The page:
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Reconsidering choral projection in Aeschylus through performance

Simone Oppen

This paper considers how the phenomenon of choral projection motivates the disappearance of Electra midway through Aeschylus’ Choephoroi.  Electra’s departure can be explained by the Rule of Three Actors (Marshall, 2003, 260, 263 n. 34).  But, as I found in a recent production, understanding the plot and character motivations underlying this departure is also crucial to staging this play.  Scholars explain this departure on a narrowly pragmatic basis:
[s]he has played her part and so she is dispensed with” (Taplin, 1977, 340, cf. Garvie, 1986, 200 n. 579).  I suggest that the Chorus’ shift in focus from Electra to Orestes also drives her departure.  Four moments of imagined choral song mark this shift: the Chorus begins with a wish for someone to sing a paean (340–344), and then the Chorus members wish that they might sing the ololugmos (386–392), before alluding twice to future song either for Orestes (719–729) or sung as he kills Clytemnestra and Aegisthus (819–826).  Although Albert Heinrichs defines choral projection as occurring only in reference to choral dance and, hence, almost exclusively in Sophocles and Euripides, these four moments appear to be examples of choral projection (1996, 49).  In the Choephoroi, this phenomenon allows us to understand Electra’s departure as part of the Chorus’ progression away from the song type she suggests and towards an imagined performance context in which Orestes is an athletic competitor.

In the first scene, Electra asks the Chorus members to garland her father’s tomb with the paean (150–151).  Seemingly inspired by this interaction, the Chorus wishes for a paean instead of lamenting over the tomb in the first moment of choral projection in the kommos (κομίσειεν, 344).  The imagined context of this later paean’s performance suggests rather bland escapism: the Chorus does not wish for solutions to the problems presented in the kommos, but imagines better-sounding sounds (341) and wine (343).  The next imagined song is also evoked with the optative mood, but contains three crucial differences: the Chorus leader is specified as its singer by the addition of the first-person pronoun (γένοιτό μοι, 386); the song type has changed from the paean to the ololugmos, and this song encapsulates the result of vengeance in two genitive phrases, implicitly referring to Aegisthus and Clytemnestra (ὀλολυγμὸν ἀνδρὸς | θεινομένου γυναικός | τ’ ὀλλυμένας, 387–389).  In a little over 40 lines, both song type and imagined performance context have changed, from the paean and its escapism (340–344) to the ololugmos accompanying a gruesome solution to the situation (386–389).  With the paean goes Electra’s relevance to the enactment of events on stage in the way visualized by the Chorus members in their projections of future performance.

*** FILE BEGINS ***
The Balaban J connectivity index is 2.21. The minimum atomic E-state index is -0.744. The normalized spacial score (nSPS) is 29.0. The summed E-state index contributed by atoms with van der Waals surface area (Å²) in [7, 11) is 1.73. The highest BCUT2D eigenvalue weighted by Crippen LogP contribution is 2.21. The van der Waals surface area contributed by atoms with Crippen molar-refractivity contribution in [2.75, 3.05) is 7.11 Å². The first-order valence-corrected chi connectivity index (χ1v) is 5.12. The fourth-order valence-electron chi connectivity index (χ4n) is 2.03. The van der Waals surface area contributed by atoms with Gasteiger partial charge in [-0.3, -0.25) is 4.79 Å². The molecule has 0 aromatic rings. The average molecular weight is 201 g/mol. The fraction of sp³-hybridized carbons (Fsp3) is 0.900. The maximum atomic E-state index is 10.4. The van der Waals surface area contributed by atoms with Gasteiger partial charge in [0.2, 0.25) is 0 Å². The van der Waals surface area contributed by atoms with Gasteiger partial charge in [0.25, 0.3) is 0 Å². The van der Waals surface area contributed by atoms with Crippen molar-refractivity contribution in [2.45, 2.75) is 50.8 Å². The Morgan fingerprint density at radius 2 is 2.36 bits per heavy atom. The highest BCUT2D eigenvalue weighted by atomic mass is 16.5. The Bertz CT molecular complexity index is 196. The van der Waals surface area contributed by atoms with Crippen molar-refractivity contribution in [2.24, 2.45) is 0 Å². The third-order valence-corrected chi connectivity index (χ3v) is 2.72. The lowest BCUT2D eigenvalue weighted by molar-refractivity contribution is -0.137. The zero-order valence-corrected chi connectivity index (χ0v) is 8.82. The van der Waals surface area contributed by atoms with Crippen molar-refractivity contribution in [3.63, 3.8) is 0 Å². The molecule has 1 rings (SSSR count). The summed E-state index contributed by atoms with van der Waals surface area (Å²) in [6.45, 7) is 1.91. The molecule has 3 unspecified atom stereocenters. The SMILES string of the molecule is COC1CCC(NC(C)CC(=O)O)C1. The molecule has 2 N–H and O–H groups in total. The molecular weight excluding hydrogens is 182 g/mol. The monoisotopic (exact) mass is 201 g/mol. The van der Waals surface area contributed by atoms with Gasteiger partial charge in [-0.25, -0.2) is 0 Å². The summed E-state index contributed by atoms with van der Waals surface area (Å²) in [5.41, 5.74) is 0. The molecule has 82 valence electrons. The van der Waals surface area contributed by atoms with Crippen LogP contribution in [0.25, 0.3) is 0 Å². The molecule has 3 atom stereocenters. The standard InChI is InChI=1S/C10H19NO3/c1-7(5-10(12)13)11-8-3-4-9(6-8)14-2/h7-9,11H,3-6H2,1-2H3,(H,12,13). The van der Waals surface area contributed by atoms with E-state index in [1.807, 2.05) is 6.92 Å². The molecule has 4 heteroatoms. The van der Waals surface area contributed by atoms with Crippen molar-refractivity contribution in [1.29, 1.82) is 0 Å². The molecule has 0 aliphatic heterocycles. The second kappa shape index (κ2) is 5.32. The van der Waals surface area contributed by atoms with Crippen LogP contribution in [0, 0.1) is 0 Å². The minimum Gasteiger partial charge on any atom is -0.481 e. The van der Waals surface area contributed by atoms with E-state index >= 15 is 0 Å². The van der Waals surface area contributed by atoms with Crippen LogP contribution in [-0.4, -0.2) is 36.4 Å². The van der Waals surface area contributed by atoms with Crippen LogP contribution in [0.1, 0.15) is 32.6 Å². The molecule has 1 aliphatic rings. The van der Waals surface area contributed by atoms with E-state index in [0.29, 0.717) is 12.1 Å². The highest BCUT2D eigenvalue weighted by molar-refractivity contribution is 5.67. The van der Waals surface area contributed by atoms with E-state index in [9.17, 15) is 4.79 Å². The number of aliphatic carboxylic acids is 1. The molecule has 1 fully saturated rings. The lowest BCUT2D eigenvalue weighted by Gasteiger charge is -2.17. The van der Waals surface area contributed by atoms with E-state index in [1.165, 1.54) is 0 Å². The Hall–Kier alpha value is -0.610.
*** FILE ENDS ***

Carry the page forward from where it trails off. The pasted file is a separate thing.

Lines 386–389 envision, without an agent, the achievement of the task that Orestes will complete.  In the next evocations of the Chorus’ imagined song (719–729 and 819–826), however, the Chorus members more vividly picture themselves as future performers (as indicated by the first-person plural, future-tense verbs: 721, 824) and depict Orestes as the agent who brings about the context for their performance.  The astrophic song (719–729) implicitly depicts Orestes as the agent of vengeance via an athletic image at its end (ξιφοδηλήτοισιν ἀγῶσιν, 729) that corresponds to his own description of his participation in the killings (ξιφηφόρους ἀγῶνας, 584).  Immediately following the description of the song that the Chorus will perform in the second stasimon (819–826) are direct, explicit instructions to Orestes on how to bring about the performance context for this song by killing first Clytemnestra, then Aegisthus (827–837).  Choral projection in this play, rather than showing a chorus disconnected from the action, reveals one that brings about the performance context for its projected song by lyrically bypassing Electra and the song type she suggests in favor of a song that can only take place as Orestes kills Aegisthus and Clytemnestra.

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Performance as Research, Performance as Pedagogy

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